We know that Climate Change is a major threat to our planet and is having a devastating effect on our world. Christians have an obligation to care for and protect our common home and to show solidarity with those affected most. In response, churches and denominations have set targets to improve their corporate carbon footprint and have encouraged individuals to change. We cannot do this in isolation.
In the North East we are responding together and have formed an Ecumenical Environment Group. We share information and good practice and identify ways of working better together and with other agencies. The group has developed slowly, arranging meetings across a large region was difficult but a change to virtual meetings during lockdown enabled us to meet more frequently (and of course was better for carbon footprint!). Now we have representatives from all the major regional church bodies. We are also working closely with the North East of England Climate Coalition (NEECCo). We can do more together than we can do apart.
NEECCo is a coalition of business, education, local government, voluntary and faith groups who are coming together to make this area the greenest region. North East Churches Acting Together (NECAT) and the Northern Church Leaders group were both keen to sign up and have been followed by regional denominations and local churches. We have begun some very constructive conversations about how we, as churches together, may work better with businesses and statutory agencies to make a difference in our practice.
Aware of the carbon footprint of travel, we held a regional online conference in September. Over 100 people with a range of church connections, and none, joined to ask how the churches of the North East might be able to work better together. We worshipped together and were inspired by our main speakers including Sir Paul Ennals from NEECCo, Rachie Ross from Operation Noah, Ben Niblett from Tearfund and Pam Martin from A Rocha who stimulated our thinking and gave us practical steps to do at home and at church. There was also a series of three-minute presentations of local initiatives, stories that challenged us to do something and to embed care for the environment in our life and worship.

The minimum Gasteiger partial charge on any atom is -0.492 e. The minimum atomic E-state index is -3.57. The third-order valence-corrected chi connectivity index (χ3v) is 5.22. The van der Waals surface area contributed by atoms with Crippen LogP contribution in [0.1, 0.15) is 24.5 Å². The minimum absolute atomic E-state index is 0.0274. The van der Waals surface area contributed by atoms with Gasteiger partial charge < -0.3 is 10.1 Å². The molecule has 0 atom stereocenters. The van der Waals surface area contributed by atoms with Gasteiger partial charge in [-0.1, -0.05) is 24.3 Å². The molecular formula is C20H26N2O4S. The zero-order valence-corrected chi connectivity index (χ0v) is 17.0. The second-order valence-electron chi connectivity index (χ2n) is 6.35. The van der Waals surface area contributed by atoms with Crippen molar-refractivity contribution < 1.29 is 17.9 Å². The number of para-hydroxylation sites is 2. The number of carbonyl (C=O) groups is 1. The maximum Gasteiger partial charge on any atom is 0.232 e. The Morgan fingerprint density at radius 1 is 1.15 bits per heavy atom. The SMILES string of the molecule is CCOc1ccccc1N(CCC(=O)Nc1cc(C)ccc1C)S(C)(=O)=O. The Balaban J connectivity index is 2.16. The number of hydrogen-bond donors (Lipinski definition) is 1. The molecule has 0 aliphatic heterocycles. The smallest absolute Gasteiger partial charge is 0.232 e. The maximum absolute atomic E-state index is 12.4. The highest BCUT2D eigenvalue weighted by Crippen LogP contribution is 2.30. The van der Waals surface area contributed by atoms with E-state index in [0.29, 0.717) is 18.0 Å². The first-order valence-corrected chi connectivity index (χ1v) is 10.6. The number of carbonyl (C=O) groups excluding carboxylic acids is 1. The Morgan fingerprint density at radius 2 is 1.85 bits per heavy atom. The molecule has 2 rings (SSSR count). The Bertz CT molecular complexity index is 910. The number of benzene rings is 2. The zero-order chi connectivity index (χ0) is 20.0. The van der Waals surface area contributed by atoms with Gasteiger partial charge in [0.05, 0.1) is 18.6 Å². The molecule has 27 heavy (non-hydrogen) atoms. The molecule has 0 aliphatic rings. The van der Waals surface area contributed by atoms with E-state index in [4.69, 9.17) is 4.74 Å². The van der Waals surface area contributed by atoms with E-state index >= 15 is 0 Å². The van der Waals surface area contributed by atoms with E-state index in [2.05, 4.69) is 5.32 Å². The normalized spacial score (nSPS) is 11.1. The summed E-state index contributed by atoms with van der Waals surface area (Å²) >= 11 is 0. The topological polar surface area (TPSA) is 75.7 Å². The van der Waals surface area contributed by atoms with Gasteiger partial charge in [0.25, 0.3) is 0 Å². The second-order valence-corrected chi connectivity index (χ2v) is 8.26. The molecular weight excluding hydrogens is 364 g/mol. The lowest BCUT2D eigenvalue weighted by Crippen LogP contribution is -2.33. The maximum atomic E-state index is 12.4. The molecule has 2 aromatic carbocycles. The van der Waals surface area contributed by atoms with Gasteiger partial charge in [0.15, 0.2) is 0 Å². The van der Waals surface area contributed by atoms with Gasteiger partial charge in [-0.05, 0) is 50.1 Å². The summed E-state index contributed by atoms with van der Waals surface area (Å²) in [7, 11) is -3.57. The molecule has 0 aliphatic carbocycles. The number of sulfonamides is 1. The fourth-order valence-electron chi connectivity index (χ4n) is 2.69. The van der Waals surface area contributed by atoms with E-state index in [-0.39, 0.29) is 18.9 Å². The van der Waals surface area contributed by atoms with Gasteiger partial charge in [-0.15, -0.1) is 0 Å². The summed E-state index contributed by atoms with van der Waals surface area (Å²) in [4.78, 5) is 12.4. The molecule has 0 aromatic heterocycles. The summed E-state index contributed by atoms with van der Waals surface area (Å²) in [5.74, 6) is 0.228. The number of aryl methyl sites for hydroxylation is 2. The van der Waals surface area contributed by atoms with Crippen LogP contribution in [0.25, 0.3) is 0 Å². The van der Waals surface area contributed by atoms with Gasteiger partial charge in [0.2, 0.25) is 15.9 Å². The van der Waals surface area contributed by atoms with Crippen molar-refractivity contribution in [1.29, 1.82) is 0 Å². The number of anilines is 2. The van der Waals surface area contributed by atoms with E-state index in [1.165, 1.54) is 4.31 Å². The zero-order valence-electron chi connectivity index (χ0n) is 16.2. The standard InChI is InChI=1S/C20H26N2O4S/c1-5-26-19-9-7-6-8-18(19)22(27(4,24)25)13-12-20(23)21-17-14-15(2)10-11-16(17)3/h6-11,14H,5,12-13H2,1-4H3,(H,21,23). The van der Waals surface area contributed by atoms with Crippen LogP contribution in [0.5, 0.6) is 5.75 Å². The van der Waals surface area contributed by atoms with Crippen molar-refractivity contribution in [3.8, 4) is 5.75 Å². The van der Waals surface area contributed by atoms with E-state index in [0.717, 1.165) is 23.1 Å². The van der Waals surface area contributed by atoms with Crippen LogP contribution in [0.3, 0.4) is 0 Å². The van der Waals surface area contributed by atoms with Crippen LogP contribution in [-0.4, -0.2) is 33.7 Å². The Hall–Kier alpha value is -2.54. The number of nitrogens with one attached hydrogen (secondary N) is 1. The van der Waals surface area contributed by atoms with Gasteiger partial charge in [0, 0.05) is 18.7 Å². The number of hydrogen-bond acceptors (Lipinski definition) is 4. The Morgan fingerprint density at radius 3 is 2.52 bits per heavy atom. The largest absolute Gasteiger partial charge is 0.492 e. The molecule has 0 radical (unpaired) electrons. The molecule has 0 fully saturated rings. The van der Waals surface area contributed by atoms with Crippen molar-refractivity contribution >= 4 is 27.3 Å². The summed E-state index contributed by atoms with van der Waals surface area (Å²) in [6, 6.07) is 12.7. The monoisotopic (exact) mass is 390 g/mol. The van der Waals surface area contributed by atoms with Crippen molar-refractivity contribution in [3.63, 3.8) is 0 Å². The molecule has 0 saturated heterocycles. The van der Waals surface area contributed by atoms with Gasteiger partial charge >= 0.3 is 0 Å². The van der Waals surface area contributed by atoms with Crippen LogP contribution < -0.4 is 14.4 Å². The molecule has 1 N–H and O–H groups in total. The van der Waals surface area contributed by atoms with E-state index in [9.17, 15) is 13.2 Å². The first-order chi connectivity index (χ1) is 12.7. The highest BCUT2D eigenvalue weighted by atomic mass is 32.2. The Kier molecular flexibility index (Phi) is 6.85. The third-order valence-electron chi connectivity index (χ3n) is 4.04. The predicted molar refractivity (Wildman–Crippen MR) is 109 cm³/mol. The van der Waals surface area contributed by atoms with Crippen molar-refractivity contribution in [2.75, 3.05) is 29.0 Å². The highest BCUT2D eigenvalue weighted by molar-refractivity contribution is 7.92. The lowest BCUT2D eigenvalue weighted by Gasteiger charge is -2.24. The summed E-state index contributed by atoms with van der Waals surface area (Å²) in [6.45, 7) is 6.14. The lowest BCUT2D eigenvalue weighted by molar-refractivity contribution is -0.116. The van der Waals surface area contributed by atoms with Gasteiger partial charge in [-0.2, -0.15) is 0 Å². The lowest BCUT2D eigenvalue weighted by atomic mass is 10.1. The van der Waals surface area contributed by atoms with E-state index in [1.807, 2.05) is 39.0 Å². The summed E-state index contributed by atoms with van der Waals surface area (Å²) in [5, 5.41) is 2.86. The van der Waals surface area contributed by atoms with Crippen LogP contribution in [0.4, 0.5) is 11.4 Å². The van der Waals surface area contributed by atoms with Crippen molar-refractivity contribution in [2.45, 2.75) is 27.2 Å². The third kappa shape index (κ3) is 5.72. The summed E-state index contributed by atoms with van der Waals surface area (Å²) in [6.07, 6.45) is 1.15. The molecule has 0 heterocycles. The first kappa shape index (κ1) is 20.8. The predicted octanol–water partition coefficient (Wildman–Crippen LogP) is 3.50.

Two Ecumenical pilgrimages have headed through the region to COP26. Our Ecumenical Environment Group linked with them to identify volunteers, stopping places and accommodation from across the local churches. The Youth Pilgrimage (Relay Home | YCCN) also held a residency in Newcastle and the European Pilgrimage arrived in North Shields and walked up through Northumberland stopping at the beautiful island of Lindisfarne.
In a response to COP26, one of our Churches Together groups staged a funeral for the earth and held prayers in church. Other groups held climate protests and Eco Fairs and prayer vigils. And individual Christians from a variety of traditions signed up for an online bible study led by Rev Ruth Newton from Anglican Ripon Diocese.
There has been a wonderful, ecumenical response that we hope we can continue to build on.